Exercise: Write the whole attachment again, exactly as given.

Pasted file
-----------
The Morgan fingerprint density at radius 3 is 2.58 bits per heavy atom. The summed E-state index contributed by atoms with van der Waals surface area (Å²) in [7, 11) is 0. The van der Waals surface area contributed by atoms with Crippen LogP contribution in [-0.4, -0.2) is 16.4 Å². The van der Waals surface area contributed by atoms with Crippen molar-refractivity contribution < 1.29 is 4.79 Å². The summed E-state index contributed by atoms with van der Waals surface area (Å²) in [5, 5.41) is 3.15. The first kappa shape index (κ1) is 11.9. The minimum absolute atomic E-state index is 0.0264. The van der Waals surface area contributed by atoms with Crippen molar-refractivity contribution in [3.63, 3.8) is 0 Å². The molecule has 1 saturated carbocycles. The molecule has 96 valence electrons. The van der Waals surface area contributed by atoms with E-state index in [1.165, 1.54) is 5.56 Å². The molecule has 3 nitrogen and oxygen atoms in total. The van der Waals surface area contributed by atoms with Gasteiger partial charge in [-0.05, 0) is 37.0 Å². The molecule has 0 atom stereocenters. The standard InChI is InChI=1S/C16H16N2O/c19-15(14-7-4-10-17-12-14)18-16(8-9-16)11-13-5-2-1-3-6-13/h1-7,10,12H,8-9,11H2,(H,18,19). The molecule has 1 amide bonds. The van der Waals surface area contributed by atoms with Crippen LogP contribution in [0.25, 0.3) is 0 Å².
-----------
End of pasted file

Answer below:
The Morgan fingerprint density at radius 3 is 2.58 bits per heavy atom. The summed E-state index contributed by atoms with van der Waals surface area (Å²) in [7, 11) is 0. The van der Waals surface area contributed by atoms with Crippen LogP contribution in [-0.4, -0.2) is 16.4 Å². The van der Waals surface area contributed by atoms with Crippen molar-refractivity contribution < 1.29 is 4.79 Å². The summed E-state index contributed by atoms with van der Waals surface area (Å²) in [5, 5.41) is 3.15. The first kappa shape index (κ1) is 11.9. The minimum absolute atomic E-state index is 0.0264. The van der Waals surface area contributed by atoms with Crippen molar-refractivity contribution in [3.63, 3.8) is 0 Å². The molecule has 1 saturated carbocycles. The molecule has 96 valence electrons. The van der Waals surface area contributed by atoms with E-state index in [1.165, 1.54) is 5.56 Å². The molecule has 3 nitrogen and oxygen atoms in total. The van der Waals surface area contributed by atoms with Gasteiger partial charge in [-0.05, 0) is 37.0 Å². The molecule has 0 atom stereocenters. The standard InChI is InChI=1S/C16H16N2O/c19-15(14-7-4-10-17-12-14)18-16(8-9-16)11-13-5-2-1-3-6-13/h1-7,10,12H,8-9,11H2,(H,18,19). The molecule has 1 amide bonds. The van der Waals surface area contributed by atoms with Crippen LogP contribution in [0.25, 0.3) is 0 Å².